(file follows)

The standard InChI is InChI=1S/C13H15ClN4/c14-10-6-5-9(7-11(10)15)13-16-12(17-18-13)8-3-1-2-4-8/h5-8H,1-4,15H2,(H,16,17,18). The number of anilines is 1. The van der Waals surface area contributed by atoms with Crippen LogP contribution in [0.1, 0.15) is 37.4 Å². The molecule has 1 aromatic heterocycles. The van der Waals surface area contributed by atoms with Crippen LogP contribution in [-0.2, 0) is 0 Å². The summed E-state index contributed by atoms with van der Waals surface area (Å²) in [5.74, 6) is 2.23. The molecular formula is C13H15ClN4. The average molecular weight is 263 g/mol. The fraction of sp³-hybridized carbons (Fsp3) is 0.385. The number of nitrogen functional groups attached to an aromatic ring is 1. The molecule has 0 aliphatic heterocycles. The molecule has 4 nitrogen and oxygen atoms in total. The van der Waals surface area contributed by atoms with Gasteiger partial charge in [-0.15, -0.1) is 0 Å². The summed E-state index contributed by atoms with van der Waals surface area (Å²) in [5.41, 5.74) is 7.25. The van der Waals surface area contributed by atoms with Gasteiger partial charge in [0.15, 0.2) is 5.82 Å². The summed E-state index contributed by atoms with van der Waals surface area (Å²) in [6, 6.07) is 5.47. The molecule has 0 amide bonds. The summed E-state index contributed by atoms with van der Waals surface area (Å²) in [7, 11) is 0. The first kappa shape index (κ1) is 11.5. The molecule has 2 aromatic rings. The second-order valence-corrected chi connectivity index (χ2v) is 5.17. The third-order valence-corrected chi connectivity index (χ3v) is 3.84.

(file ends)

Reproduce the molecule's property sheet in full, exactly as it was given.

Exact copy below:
The standard InChI is InChI=1S/C13H15ClN4/c14-10-6-5-9(7-11(10)15)13-16-12(17-18-13)8-3-1-2-4-8/h5-8H,1-4,15H2,(H,16,17,18). The number of anilines is 1. The van der Waals surface area contributed by atoms with Crippen LogP contribution in [0.1, 0.15) is 37.4 Å². The molecule has 1 aromatic heterocycles. The van der Waals surface area contributed by atoms with Crippen LogP contribution in [-0.2, 0) is 0 Å². The summed E-state index contributed by atoms with van der Waals surface area (Å²) in [5.74, 6) is 2.23. The molecular formula is C13H15ClN4. The average molecular weight is 263 g/mol. The fraction of sp³-hybridized carbons (Fsp3) is 0.385. The number of nitrogen functional groups attached to an aromatic ring is 1. The molecule has 0 aliphatic heterocycles. The molecule has 4 nitrogen and oxygen atoms in total. The van der Waals surface area contributed by atoms with Gasteiger partial charge in [-0.15, -0.1) is 0 Å². The summed E-state index contributed by atoms with van der Waals surface area (Å²) in [5.41, 5.74) is 7.25. The van der Waals surface area contributed by atoms with Gasteiger partial charge in [0.15, 0.2) is 5.82 Å². The summed E-state index contributed by atoms with van der Waals surface area (Å²) in [6, 6.07) is 5.47. The molecule has 0 amide bonds. The summed E-state index contributed by atoms with van der Waals surface area (Å²) in [7, 11) is 0. The first kappa shape index (κ1) is 11.5. The molecule has 2 aromatic rings. The second-order valence-corrected chi connectivity index (χ2v) is 5.17. The third-order valence-corrected chi connectivity index (χ3v) is 3.84.